Two days later, police finally chased down Fulks on foot after he tried to rob a bank in Middlebury, Ind., about 25 miles east of South Bend. Investigators say he was most likely trying to hide out with his family there. With him at the arrest were his brother, Ronnie Fulks, 28, and his girlfriend, Andrea Adams.
Both were taken in for questioning.
Police found Donovan’s car that afternoon near Goshen, Ind., about 10 miles south of Middlebury, where Fulks may have tried to rob the Farm Bureau Credit Union.
FBI agents later found two women stranded at a motel in Myrtle Beach, just a few miles away from Conway, where Donovan had disappeared. They are believed to have traveled with Fulks and Basham from Indiana to South Carolina.
One of them was Fulks’s old girlfriend, Tina Severance, and the other was Severance’s roommate.
Severance told The Sun News of Myrtle Beach how she’d met Fulks while working as a guard at the Westville, Ind., Correctional Facility, where Fulks was spending a year.
They got back together after he broke out of the Hopkins County Detention Center, but said she didn’t know he was a fugitive. Even on the run from cops and feds, Fulks could apparently play it cool. “Chad laid next to me like there was no care in the world,” Severance told reporters. That was a matter of hours before he “borrowed” her minivan and kidnapped Donovan.
“He said he loved me,” Severance said. “I thought he was going to get his act back together.”
Meanwhile, hundreds of miles away in North Carolina, local authorities and U.S. Marines were scouring 850 square miles along U.S. Hwy. 17 for Donovan.
The search never turned up a trace. Authorities in West Virginia were also looking for Samantha Burns, a 19-year-old attending Marshall College who disappeared on Nov. 11, three days before Donovan was kidnapped.
She vanished outside of a mall while preparing to drive home. Her car was found still smoldering after Fulks and Basham allegedly set fire to it.
Donovan’s stolen BMW bore Burns’s West Virginia license plate at the time Fulks was arrested. That’s how investigators linked the two kidnappings. Both men have admitted that despite lack of evidence the women are indeed dead.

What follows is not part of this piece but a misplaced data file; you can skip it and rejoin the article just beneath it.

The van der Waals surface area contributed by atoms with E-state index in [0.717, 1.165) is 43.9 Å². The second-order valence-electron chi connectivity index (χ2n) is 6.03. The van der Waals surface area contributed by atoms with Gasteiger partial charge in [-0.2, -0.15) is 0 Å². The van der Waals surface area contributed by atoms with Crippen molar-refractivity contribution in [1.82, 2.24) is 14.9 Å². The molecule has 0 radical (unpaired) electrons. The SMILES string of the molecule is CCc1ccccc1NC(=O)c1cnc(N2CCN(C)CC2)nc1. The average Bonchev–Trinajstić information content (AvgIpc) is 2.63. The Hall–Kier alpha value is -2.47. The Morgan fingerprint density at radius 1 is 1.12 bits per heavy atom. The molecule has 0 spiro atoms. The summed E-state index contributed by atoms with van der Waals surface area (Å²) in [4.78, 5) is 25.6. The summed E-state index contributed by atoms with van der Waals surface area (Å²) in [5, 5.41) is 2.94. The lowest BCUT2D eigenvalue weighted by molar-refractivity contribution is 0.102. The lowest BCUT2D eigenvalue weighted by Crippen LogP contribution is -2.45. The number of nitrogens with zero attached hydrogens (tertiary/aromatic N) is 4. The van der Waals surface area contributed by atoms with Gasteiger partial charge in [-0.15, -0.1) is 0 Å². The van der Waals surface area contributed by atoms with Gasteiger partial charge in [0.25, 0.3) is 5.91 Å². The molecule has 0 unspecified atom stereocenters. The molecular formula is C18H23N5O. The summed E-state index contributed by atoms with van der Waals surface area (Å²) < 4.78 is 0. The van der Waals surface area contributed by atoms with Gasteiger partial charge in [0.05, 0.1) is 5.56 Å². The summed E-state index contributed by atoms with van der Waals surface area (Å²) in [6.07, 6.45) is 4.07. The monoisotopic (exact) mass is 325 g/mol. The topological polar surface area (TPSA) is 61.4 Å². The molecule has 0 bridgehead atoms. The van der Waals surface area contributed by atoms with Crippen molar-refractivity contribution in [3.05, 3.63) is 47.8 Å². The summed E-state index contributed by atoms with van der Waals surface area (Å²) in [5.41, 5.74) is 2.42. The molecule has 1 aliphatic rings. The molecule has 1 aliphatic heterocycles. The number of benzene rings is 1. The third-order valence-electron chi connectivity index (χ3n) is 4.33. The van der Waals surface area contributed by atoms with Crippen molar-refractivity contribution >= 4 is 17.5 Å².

They just don’t agree on who did the killing.
Lives of Crime and Anguish
Looking at their track records, you can find a lot of dirt on Fulks.
He’s been arrested for 12 counts of using a stolen credit card. Police in Madisonville, Ky., say he’s been involved in several burglaries in four states, including South Carolina.
Federal officials have charged him with using stolen credentials to impersonate an FBI officer and rob people on the road.
He reportedly cried during the pre-trial hearings, though it’s unclear if he was crying out of remorse or simply reacting to U.S. District Judge Joe Anderson when told he was facing the death penalty or inevitable death in prison.
Investigators have found his semen, not Basham’s, on the back seat of Donovan’s car.
Before the 17-day spree, Basham was serving five years for forging a check.
Officials at the Hopkins County jail told reporters that Basham couldn’t have been the leader. Without his medication for attention deficit disorder, he could barely function. They said he constantly grated on the nerves of his cellmates, and had been moved 30 times.
Everything hinges on one fine point. Fulks says he helped kidnap Donovan and did rape her. But he says Basham killed her.
Now it will be up to a jury to decide if Fulks is telling the truth and, if he’s not, whether he should be executed.
Although Alice Donovan had no choice in how she was put to death, Fulks could pick lethal injection or the electric chair.
Convicted Killer Enters Not Guilty Plea
April 2005: HUNTINGTON, W.Va. (AP) - The first of two men accused in the November 2002 kidnapping and death of 19-year-old Marshall student Samantha Burns has entered a not guilty plea.
All was quiet in the federal courtroom in Huntington on Tuesday as Chadrick Fulks was brought in for his arraignment -- wearing an orange jumpsuit and handcuffs.
The West Hamlin, Virginia, native entered his plea in a calm, low voice and did not waive his right to attend pretrial hearings.
His trial is to begin June 21st. In the meantime, Fulks is being held at Western Regional Jail in Barboursville.
The arraignment date for his co-defendant, Branden Basham, hasn't been set.
Investigators say the two went on a multi-state crime spree after escaping from a Kentucky jail. During their time on the lam, they allegedly killed and kidnapped Burns and South Carolina resident Alice Donovan.
Fulks and Basham have both been convicted and sentenced to death in South Carolina for Donovan's murder.
Federal prosecutors also plan to seek the death penalty in the West Virginia case.